BACKGROUND: Antiplatelet therapy is a cornerstone of secondary stroke prevention, but the responsiveness to antiplatelet medication varies among patients. Clopidogrel is a pro-drug that requires hepatic transformation to reach its active metabolite. Single nucleotide polymorphisms (SNPs) in key enzymes or the target adenosine diphosphate (ADP) receptor on the platelet surface are believed to be involved in clopidogrel-mediated platelet inhibition and decreased antiplatelet effect with high-on-treatment platelet reactivity (HTPR).
OBJECTIVE: This study investigated whether specific SNPs in key hepatic enzymes (CYP2C19*2, *3, *17, CYP3A4*1G, and NR1I2) or the ADP receptor (PR2Y12) are associated with HTPR to clopidogrel.
PATIENTS & METHODS: This observational study included patients with ischemic stroke (IS) and transient ischemic attacks (TIAs) receiving clopidogrel at a dose of 75 mg/day. Patients were genotyped for eight different SNPs in the genes encoding CYP2C19, CYP3A4, NR1I2, and the P2Y12 receptor.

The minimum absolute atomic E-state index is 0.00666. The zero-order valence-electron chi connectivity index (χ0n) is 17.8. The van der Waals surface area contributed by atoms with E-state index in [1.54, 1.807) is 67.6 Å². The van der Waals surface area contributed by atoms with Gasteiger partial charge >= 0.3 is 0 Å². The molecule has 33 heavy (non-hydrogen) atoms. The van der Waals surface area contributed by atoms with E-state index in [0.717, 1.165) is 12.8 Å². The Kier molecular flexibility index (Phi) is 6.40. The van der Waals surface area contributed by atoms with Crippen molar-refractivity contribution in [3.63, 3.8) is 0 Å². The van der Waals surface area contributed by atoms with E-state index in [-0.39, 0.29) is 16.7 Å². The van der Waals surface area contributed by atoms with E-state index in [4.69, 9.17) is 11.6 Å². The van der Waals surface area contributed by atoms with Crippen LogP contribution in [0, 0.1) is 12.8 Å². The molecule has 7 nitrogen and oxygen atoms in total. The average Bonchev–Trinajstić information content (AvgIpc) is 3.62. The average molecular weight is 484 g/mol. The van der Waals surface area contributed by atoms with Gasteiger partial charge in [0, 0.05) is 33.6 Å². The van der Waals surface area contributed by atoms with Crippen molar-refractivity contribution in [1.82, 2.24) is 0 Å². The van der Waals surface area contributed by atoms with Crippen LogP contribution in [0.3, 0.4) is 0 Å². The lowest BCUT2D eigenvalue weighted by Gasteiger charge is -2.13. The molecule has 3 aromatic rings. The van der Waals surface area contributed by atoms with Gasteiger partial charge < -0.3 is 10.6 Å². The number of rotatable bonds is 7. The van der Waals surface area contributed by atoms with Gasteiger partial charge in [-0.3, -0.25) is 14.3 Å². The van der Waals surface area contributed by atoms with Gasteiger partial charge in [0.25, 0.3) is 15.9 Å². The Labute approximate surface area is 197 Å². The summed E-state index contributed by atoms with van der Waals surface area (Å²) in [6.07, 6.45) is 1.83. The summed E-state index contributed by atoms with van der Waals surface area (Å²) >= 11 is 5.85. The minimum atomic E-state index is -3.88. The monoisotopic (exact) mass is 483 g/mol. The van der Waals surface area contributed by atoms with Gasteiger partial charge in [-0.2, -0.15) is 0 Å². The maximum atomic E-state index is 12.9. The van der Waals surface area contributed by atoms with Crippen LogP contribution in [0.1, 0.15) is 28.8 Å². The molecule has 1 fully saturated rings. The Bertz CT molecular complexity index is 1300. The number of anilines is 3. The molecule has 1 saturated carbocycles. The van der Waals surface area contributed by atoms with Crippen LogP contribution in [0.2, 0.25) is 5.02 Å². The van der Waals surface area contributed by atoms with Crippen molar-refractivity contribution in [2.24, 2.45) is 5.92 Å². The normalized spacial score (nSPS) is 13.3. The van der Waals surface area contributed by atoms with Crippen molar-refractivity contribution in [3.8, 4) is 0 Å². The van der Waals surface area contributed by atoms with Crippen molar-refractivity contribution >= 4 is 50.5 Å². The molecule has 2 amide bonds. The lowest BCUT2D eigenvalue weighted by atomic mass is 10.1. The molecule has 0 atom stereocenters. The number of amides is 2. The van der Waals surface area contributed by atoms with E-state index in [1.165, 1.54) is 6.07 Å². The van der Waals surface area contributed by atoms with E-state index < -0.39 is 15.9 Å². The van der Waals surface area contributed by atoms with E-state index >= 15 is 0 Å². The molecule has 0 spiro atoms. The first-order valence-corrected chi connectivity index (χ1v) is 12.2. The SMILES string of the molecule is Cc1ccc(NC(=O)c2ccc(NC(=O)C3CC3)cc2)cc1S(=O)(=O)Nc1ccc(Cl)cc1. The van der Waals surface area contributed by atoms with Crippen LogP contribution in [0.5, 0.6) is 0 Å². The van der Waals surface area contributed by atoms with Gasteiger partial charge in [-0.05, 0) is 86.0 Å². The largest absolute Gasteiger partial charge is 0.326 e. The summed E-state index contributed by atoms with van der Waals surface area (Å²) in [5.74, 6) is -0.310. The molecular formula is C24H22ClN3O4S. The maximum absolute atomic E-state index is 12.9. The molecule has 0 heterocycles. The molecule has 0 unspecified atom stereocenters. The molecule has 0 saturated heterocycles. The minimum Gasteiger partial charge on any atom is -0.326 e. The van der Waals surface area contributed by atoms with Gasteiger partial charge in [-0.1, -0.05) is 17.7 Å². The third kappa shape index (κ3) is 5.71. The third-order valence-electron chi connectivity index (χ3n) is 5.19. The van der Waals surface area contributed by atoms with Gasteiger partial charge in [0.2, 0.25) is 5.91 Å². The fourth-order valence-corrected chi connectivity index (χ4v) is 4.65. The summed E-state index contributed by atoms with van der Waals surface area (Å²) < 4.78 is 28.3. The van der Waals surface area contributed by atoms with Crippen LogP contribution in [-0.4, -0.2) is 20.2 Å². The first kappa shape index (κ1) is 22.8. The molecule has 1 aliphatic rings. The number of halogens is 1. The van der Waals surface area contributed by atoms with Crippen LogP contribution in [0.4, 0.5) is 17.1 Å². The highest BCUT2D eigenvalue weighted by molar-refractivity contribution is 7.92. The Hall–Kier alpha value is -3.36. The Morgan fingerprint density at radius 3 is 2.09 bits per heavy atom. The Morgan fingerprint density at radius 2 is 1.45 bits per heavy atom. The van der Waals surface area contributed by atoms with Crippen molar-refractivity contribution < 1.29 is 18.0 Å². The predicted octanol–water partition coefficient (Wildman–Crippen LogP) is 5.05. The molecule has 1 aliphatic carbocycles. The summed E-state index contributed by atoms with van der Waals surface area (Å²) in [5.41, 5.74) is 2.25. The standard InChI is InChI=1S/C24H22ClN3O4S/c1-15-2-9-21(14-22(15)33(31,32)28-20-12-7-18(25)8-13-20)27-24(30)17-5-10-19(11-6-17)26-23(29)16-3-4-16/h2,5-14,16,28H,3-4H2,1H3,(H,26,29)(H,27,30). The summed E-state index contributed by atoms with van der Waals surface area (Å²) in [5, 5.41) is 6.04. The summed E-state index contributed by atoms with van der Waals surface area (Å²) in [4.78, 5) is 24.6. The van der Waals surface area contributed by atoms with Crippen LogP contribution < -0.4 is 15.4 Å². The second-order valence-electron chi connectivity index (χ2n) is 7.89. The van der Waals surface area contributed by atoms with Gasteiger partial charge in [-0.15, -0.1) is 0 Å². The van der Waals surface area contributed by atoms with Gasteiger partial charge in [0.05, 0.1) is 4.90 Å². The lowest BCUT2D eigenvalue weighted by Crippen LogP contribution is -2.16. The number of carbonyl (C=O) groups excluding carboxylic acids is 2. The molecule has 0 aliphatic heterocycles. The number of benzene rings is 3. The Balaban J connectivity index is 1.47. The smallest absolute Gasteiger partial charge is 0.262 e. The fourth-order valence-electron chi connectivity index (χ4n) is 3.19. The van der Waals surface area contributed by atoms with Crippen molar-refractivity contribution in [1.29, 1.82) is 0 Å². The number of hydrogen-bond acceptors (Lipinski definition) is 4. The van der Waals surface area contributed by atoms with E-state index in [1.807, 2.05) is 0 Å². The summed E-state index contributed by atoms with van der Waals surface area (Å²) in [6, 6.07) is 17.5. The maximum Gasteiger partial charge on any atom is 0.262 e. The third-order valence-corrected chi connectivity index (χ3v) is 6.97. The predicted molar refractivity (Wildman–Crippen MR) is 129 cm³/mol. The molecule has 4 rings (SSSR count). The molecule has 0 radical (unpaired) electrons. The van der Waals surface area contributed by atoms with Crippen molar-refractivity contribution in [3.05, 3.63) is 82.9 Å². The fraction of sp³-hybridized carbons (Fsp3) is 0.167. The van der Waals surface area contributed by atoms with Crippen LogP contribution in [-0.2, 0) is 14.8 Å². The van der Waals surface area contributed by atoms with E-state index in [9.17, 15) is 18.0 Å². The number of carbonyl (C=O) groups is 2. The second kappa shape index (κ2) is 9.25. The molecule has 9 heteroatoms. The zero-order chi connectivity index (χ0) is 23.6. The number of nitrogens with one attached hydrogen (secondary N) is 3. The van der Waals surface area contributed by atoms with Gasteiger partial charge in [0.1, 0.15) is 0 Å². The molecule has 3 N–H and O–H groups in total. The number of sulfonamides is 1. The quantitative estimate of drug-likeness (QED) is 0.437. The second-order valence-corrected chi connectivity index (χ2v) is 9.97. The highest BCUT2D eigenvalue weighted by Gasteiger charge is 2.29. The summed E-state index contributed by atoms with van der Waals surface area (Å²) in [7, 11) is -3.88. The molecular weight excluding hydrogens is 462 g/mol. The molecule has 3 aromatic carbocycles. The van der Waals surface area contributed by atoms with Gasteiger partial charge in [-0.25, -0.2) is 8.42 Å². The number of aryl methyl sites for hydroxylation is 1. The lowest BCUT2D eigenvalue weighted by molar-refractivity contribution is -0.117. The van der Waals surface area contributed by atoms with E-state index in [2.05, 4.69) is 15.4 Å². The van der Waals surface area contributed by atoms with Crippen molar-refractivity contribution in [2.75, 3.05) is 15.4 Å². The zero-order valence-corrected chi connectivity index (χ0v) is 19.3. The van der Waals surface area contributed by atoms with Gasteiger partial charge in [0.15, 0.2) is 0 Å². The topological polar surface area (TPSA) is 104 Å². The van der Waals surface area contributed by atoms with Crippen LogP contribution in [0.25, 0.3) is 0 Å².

RESULTS: Of the 103 patients that were included, 30.7% carried the CYP2C19*2 allele and had higher platelet reaction unit (PRU) values than non-carriers, but no patients showed HTPR. Carriers of the *17 allele had higher platelet inhibition but showed no difference in PRU values compared with non-carriers. The remaining SNPs were neither associated with PRU nor with platelet inhibition.
CONCLUSIONS: Patients with IS and TIAs treated with 75 mg clopidogrel/day do not have HTPR. A genetic analysis of CYP2C19*2, *3, *17, CYP3A4*1G, and NR1I2 revealed no associations with clopidogrel HTPR. CYP2C19*2 carriers and patients with HTPR in the acute phase after ischemic stroke or transient ischemic attacks exhibit higher PRU values, but not long-term treatment HTPR.